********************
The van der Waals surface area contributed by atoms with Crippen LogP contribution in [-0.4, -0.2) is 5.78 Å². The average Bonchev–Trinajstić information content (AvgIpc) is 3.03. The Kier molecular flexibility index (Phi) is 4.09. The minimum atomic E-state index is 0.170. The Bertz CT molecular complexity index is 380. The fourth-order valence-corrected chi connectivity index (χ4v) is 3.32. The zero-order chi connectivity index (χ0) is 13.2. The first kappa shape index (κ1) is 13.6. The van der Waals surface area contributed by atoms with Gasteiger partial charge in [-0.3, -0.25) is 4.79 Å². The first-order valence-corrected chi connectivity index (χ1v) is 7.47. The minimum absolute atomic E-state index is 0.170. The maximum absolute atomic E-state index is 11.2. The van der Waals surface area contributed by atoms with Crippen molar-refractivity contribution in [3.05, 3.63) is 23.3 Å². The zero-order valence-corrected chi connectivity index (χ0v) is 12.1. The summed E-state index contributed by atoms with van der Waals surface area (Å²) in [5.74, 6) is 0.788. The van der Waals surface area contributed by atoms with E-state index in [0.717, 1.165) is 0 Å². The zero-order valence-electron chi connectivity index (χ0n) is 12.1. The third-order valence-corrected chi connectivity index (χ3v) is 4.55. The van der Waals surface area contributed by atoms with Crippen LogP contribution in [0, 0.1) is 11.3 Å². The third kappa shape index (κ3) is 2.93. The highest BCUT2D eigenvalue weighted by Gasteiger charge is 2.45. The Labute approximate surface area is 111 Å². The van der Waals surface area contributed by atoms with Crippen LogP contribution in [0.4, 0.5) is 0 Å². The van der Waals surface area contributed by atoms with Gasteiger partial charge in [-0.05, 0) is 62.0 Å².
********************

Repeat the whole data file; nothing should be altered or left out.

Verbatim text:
The van der Waals surface area contributed by atoms with Crippen LogP contribution in [-0.4, -0.2) is 5.78 Å². The average Bonchev–Trinajstić information content (AvgIpc) is 3.03. The Kier molecular flexibility index (Phi) is 4.09. The minimum atomic E-state index is 0.170. The Bertz CT molecular complexity index is 380. The fourth-order valence-corrected chi connectivity index (χ4v) is 3.32. The zero-order chi connectivity index (χ0) is 13.2. The first kappa shape index (κ1) is 13.6. The van der Waals surface area contributed by atoms with Gasteiger partial charge in [-0.3, -0.25) is 4.79 Å². The first-order valence-corrected chi connectivity index (χ1v) is 7.47. The minimum absolute atomic E-state index is 0.170. The maximum absolute atomic E-state index is 11.2. The van der Waals surface area contributed by atoms with Crippen molar-refractivity contribution in [3.05, 3.63) is 23.3 Å². The zero-order valence-corrected chi connectivity index (χ0v) is 12.1. The summed E-state index contributed by atoms with van der Waals surface area (Å²) in [5.74, 6) is 0.788. The van der Waals surface area contributed by atoms with E-state index in [0.717, 1.165) is 0 Å². The zero-order valence-electron chi connectivity index (χ0n) is 12.1. The third-order valence-corrected chi connectivity index (χ3v) is 4.55. The van der Waals surface area contributed by atoms with Crippen LogP contribution in [0, 0.1) is 11.3 Å². The third kappa shape index (κ3) is 2.93. The highest BCUT2D eigenvalue weighted by Gasteiger charge is 2.45. The Labute approximate surface area is 111 Å². The van der Waals surface area contributed by atoms with Crippen LogP contribution in [0.4, 0.5) is 0 Å². The van der Waals surface area contributed by atoms with Gasteiger partial charge in [-0.05, 0) is 62.0 Å².